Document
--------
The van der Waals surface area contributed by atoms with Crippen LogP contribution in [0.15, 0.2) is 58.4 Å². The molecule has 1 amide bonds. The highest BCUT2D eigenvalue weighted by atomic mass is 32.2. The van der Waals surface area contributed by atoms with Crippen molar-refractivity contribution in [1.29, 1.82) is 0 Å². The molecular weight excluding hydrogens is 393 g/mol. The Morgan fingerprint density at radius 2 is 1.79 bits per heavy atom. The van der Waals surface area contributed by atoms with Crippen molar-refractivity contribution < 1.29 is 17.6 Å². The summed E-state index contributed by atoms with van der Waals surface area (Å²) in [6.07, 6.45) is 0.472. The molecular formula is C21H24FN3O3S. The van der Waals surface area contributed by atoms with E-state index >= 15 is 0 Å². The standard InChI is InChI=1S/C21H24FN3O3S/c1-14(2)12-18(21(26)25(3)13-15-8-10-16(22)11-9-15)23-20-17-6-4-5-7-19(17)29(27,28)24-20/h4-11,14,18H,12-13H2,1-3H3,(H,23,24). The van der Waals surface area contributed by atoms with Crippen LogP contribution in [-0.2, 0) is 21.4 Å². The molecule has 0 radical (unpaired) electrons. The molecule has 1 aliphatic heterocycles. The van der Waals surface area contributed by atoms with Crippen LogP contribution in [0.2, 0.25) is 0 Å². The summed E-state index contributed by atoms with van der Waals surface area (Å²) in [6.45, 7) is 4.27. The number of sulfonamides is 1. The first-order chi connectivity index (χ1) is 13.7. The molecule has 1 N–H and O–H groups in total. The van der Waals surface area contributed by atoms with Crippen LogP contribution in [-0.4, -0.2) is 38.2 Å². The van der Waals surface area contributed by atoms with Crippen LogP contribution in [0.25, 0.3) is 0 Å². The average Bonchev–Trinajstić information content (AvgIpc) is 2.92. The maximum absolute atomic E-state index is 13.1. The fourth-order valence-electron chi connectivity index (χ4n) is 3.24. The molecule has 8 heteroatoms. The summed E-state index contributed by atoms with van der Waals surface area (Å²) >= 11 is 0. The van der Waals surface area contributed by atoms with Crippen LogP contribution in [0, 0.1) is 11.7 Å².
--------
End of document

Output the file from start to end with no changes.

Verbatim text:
The van der Waals surface area contributed by atoms with Crippen LogP contribution in [0.15, 0.2) is 58.4 Å². The molecule has 1 amide bonds. The highest BCUT2D eigenvalue weighted by atomic mass is 32.2. The van der Waals surface area contributed by atoms with Crippen molar-refractivity contribution in [1.29, 1.82) is 0 Å². The molecular weight excluding hydrogens is 393 g/mol. The Morgan fingerprint density at radius 2 is 1.79 bits per heavy atom. The van der Waals surface area contributed by atoms with Crippen molar-refractivity contribution < 1.29 is 17.6 Å². The summed E-state index contributed by atoms with van der Waals surface area (Å²) in [6.07, 6.45) is 0.472. The molecular formula is C21H24FN3O3S. The van der Waals surface area contributed by atoms with E-state index >= 15 is 0 Å². The standard InChI is InChI=1S/C21H24FN3O3S/c1-14(2)12-18(21(26)25(3)13-15-8-10-16(22)11-9-15)23-20-17-6-4-5-7-19(17)29(27,28)24-20/h4-11,14,18H,12-13H2,1-3H3,(H,23,24). The van der Waals surface area contributed by atoms with Crippen LogP contribution in [-0.2, 0) is 21.4 Å². The molecule has 0 radical (unpaired) electrons. The molecule has 1 aliphatic heterocycles. The van der Waals surface area contributed by atoms with Crippen LogP contribution in [0.2, 0.25) is 0 Å². The summed E-state index contributed by atoms with van der Waals surface area (Å²) in [6.45, 7) is 4.27. The number of sulfonamides is 1. The first-order chi connectivity index (χ1) is 13.7. The molecule has 1 N–H and O–H groups in total. The van der Waals surface area contributed by atoms with Crippen LogP contribution in [-0.4, -0.2) is 38.2 Å². The van der Waals surface area contributed by atoms with Crippen LogP contribution in [0.25, 0.3) is 0 Å². The average Bonchev–Trinajstić information content (AvgIpc) is 2.92. The maximum absolute atomic E-state index is 13.1. The fourth-order valence-electron chi connectivity index (χ4n) is 3.24. The molecule has 8 heteroatoms. The summed E-state index contributed by atoms with van der Waals surface area (Å²) >= 11 is 0. The van der Waals surface area contributed by atoms with Crippen LogP contribution in [0, 0.1) is 11.7 Å².